Hot on the heels of Los Angeles' decision to approve the country's first legal pot cafe, the city of Berkeley has voted to allow legal weed consumption lounges to open on its own turf.
At a meeting that stretched late into the night, the Berkeley City Council voted to approve a proposal that will allow cannabis consumption in public lounges. City staff members drafted a report in support of this position, arguing that these lounges are necessary because weed consumption is prohibited in public, in most businesses, and in most apartments. “Providing a place to consume cannabis legally is important for patients who have no other options,” the report advised, according to SFBay.ca.
The Berkeley Community Health Commission opposed the decision, arguing that legal weed lounges would undermine the city's smoke-free policies by increasing potential exposure to secondhand pot smoke. The commission also raised concerns that consumers frequenting these legal lounges could choose to drive home afterwards, increasing the risk of impaired driving.
The debate largely centered around the Berkeley Patients Group (BPG), a licensed cannabis dispensary that hopes to open the city's first legal weed lounge. This business, which opened in 1999 and claims to be the country's oldest existing weed dispensary, is currently planning to move its base of operations to one of the busiest intersections in the city. At this new location, the business is hoping to create a public weed consumption lounge.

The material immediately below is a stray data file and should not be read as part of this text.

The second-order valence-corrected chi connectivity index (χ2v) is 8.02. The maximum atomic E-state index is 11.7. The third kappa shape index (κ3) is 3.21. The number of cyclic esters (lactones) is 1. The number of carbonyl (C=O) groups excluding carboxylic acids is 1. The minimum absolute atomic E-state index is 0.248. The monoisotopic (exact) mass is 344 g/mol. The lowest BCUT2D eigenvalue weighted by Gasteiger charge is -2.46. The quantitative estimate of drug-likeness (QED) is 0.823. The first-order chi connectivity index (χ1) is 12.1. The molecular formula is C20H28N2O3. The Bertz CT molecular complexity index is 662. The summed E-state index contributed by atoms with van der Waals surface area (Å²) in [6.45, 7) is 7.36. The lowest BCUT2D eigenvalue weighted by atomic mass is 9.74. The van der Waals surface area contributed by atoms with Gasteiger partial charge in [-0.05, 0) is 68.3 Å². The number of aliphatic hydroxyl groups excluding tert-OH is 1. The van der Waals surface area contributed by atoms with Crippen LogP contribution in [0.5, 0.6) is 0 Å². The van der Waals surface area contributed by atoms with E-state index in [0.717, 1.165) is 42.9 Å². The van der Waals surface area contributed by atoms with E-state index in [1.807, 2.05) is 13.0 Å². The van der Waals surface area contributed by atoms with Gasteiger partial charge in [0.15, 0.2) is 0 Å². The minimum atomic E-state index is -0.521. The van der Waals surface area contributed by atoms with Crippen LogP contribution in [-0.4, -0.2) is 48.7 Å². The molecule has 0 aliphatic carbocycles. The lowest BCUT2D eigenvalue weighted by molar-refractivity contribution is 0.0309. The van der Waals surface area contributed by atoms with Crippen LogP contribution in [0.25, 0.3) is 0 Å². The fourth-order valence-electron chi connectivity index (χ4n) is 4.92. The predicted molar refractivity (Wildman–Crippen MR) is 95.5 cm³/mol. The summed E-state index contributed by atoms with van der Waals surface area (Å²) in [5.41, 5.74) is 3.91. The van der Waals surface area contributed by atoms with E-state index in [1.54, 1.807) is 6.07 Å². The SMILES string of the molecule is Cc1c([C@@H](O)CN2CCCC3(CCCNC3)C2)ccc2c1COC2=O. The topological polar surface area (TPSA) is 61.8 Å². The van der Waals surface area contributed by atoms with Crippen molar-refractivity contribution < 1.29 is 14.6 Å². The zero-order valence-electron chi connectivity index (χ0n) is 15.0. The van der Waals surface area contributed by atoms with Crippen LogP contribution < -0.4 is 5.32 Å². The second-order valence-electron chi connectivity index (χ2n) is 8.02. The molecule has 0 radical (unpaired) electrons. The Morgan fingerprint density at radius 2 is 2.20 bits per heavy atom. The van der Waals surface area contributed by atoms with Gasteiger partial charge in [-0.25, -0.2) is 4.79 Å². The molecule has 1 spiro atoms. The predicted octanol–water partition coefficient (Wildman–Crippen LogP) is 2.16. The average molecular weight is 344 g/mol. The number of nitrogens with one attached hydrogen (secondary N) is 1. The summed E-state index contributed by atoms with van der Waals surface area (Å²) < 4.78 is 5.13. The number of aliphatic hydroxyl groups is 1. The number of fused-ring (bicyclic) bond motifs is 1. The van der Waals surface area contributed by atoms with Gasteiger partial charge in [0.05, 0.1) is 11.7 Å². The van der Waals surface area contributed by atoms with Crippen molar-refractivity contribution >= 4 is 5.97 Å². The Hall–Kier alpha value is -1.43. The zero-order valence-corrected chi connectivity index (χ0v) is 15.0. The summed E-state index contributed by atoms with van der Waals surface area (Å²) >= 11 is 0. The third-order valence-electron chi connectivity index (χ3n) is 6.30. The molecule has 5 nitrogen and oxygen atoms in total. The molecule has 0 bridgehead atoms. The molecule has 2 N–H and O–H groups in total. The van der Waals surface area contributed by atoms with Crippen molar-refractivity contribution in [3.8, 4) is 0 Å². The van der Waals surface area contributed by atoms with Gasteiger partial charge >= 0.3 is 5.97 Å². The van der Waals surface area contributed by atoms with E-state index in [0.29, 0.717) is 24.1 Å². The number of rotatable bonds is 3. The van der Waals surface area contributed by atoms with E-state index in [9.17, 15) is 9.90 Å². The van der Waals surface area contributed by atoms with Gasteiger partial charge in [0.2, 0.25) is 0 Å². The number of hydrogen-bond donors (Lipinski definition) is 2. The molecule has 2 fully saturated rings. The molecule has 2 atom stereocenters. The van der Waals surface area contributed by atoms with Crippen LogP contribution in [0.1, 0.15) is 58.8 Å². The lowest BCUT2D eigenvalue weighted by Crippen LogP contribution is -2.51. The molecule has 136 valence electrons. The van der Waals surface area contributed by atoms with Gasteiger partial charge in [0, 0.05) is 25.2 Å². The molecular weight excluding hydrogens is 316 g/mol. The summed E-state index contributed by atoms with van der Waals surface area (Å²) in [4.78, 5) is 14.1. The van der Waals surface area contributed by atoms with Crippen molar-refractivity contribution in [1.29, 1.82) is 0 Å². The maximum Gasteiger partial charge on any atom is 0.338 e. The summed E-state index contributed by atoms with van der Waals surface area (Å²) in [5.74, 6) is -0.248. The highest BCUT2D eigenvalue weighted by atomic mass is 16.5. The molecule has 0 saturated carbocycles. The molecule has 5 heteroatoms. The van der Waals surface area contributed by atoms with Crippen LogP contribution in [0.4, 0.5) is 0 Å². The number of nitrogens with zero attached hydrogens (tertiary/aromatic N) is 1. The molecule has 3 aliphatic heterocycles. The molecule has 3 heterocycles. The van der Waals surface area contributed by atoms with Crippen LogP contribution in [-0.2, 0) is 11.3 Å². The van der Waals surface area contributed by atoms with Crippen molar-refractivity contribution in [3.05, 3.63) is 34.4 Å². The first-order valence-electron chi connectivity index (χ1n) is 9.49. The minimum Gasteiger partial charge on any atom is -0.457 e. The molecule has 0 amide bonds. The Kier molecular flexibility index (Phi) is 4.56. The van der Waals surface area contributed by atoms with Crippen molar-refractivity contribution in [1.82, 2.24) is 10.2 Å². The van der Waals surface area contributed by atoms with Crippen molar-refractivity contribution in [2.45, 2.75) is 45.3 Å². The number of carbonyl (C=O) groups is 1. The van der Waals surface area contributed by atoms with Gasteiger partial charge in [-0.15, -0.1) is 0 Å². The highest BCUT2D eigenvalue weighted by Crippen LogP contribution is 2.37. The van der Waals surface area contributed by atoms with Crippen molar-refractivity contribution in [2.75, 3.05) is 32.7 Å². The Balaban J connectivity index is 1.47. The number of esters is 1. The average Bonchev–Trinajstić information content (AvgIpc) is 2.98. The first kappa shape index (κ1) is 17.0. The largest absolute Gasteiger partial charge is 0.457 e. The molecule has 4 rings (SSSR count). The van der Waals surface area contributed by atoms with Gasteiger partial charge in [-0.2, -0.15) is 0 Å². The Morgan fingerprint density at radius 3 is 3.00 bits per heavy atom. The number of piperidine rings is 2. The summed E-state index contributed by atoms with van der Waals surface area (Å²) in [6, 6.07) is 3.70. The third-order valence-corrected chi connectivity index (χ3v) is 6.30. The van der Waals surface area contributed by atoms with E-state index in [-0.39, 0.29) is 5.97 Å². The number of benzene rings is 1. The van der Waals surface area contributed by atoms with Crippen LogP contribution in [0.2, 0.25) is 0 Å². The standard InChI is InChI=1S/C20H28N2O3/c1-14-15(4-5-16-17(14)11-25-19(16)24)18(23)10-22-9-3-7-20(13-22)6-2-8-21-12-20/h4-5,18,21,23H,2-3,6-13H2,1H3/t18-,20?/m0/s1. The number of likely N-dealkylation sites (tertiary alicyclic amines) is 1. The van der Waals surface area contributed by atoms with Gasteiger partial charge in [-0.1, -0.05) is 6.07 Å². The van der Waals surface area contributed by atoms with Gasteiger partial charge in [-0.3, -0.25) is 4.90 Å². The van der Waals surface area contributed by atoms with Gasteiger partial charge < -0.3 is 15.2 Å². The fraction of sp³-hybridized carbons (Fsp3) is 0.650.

The BPG wrote a letter to its members urging them to support the city's new ordinance. The email noted that “[banning consumption lounges would] force patients to use cannabis products in public if they don’t have the right to consume in their own home,” SFBay.ca reports. The company also argued that rejecting the proposal would also “deprive patients, veterans, cancer victims, and others of a like-minded community space where they can support and promote their collective healing.”
Some members of the community argued against the proposal, voicing concerns that the BPG's new location is close to a preschool and a public library. Community members also argued that they did not receive any advance notice that a weed lounge could potentially open in their vicinity. Despite these concerns, the city council voted to approve public consumption lounges, paving the way for BPG — and other lounges anywhere in Berkeley — to open their doors to the public.
So far, most adult-use states have been loath to allow public pot lounges, but over the past year, a growing number of social consumption spaces have been approved. Last summer, Los Angeles approved the city's first legal on-site cannabis consumption restaurant, and a Moroccan-themed weed tea lounge is coming to West Hollywood later this year. Las Vegas also approved pot bars and consumption lounges last year.
Even more states have jumped on the pot-lounge bandwagon since the turn of 2020. Illinois just approved its first legal weed lounge, only weeks after adult-use sales became legal. And earlier this week, Alaska voted to allow any licensed dispensary in the state to open its own on-site cannabis consumption lounge.